The only candidate to formally announce his intention to run on the GOP's ticket for president in 2016 has inadvertently become the posterboy for Obamacare.

As little as three days ago, Ted Cruz, the Tea Party presidential hopeful, was lambasting the Affordable Care Act (a.k.a., Obamacare) in front of his student audience at Liberty University. There, he also announced his plans to run for president.

And even though defunding the ACA has been one of Cruz’s top priorities since his election in 2012, he naively admitted on Tuesday night to needing to sign up for coverage through an exchange that was authorized under the law. As CNN reported, Cruz says he will buy his health care from the federal health care exchange known as the Small Business Health Options Program (SHOP), following his wife’s decision to leave her job as a managing director at Goldman Sachs, one of Wall Street’s largest investment banks. She is leaving her job to help run Cruz’s campaign, and had previously covered her husband under the bank's private plan.

"We'll be getting new health insurance and we'll presumably do it through my job with the Senate, and so we'll be on the federal exchange with millions of others on the federal exchange," Cruz told CNN newscaster Dana Bash.

In a sense, Cruz has just proved one of the key benefits of the ACA--particularly as far as entrepreneurs are concerned. By getting health insurance on a federal exchange,  he can seek the presidential nomination without fear of a gap in coverage, labor experts say. Cruz is thereby fulfilling one of the health law's objectives, which is to free people from dependence on jobs simply because they offer health insurance.

To be sure, it’s not exactly an apples to apples comparison, as Cruz would be shifting to the health insurance policy offered by the Senate, his employer. Yet, the principle is the same, says Craig Garthwaite, an assistant professor of strategy at Northwestern University’s Kellogg School.

“Cruz’s situation makes a good anecdotal point about the flexibility that the exchanges have allowed people,” Garthwaite says. Garthwaite has studied the impact of public health care on the labor supply, and has postulated that the ACA could result in as many as 1 million people leaving their jobs to start their own companies.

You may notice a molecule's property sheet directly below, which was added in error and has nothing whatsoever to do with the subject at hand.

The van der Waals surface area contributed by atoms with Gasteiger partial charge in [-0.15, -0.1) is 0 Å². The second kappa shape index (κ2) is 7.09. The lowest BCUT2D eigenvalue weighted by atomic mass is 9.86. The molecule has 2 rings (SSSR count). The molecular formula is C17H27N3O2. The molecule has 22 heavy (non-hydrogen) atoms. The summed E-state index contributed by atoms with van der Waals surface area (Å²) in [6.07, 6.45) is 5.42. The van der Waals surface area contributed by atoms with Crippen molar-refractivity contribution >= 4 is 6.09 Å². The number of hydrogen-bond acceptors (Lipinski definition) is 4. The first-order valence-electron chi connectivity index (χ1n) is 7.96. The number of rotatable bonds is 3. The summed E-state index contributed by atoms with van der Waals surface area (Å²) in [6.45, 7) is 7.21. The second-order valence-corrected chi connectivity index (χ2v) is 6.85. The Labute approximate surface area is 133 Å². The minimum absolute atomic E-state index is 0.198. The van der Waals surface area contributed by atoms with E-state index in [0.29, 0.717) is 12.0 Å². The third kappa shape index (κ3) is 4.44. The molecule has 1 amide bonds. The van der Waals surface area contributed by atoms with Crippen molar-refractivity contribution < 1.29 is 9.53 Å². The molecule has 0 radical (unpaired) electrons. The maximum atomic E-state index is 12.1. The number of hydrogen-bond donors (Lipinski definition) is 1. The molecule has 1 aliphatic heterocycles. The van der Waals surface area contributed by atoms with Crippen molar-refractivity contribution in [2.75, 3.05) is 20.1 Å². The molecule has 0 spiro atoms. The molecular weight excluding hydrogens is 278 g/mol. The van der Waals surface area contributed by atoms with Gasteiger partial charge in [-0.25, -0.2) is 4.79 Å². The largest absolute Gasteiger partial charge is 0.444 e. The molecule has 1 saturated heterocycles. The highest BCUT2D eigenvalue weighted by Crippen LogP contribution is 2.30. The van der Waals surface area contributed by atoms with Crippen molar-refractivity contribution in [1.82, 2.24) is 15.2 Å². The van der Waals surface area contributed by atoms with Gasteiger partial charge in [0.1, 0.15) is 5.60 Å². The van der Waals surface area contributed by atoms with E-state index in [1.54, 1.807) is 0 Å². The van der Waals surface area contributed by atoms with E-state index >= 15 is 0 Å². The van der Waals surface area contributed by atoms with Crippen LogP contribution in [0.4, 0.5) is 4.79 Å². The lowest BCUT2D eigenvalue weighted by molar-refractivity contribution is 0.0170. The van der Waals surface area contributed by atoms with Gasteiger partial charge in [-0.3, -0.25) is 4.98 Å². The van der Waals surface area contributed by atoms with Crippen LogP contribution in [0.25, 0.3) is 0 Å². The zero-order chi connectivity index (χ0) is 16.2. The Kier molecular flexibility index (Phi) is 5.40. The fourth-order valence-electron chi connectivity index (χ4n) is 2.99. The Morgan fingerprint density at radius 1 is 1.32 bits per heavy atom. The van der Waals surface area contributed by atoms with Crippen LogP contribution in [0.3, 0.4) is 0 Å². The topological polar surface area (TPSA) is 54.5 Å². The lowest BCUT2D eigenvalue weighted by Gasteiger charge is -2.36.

Perhaps a better comparison would be Senator Rand Paul, the junior senator from Kentucky, who is also expected to seek the Republican presidential nomination, Garthwaite says. Kentucky law prohibits a candidate from seeking two elected offices simultaneously, and as Paul would be up for reelection to the Senate in 2016 as well, he’d likely be forced to step down from that role. In that case, he could similarly look to the federal exchange for his health insurance, Garthwaite says, as millions of others do now when they lack an employer.

Of course all of this may be moot in time. The Supreme Court is now considering a challenge to the ACA, which will determine the fate of the federal exchanges this summer. The federal exchange provides subsidies in 34 states that have not set up their own health care exchanges, allowing as many as 8 million consumers to purchase affordable care. The court will rule, in a case called King vs. Burwell, whether the subsidies are permitted by the ACA. A ruling against the subsidies would cripple the ACA, legal experts say.

That wouldn't just put members of Congress in a bind. Some small business owners say the ACA has helped them cut down significantly on health care costs. One such owner is Mitch Goldstone, president and chief executive of"¨, an online photo archiving business based in Irvine, California.

“I have always had a personal mandate that my employees need to have health care coverage,” Goldstone says. “And once the ACA went into effect, my rates went down and my employees were able to get more coverage.”

California operates its own exchange, which allows both businesses and consumers to purchase health insurance. State run exchanges, however, are also eligible for federal subsidies, such as those provided through the federal exchanges. Goldstone estimates his health care costs for his 22 employees have decreased more than 10 percent in each of the past two years. Currently, the ACA only requires employers with 100 or more employees to offer their full-time workers coverage, or face a tax penalty.

“The ACA has been very effective and I’m very pleased with it,” Goldstone says.

Cruz’s office did not return a request for comment.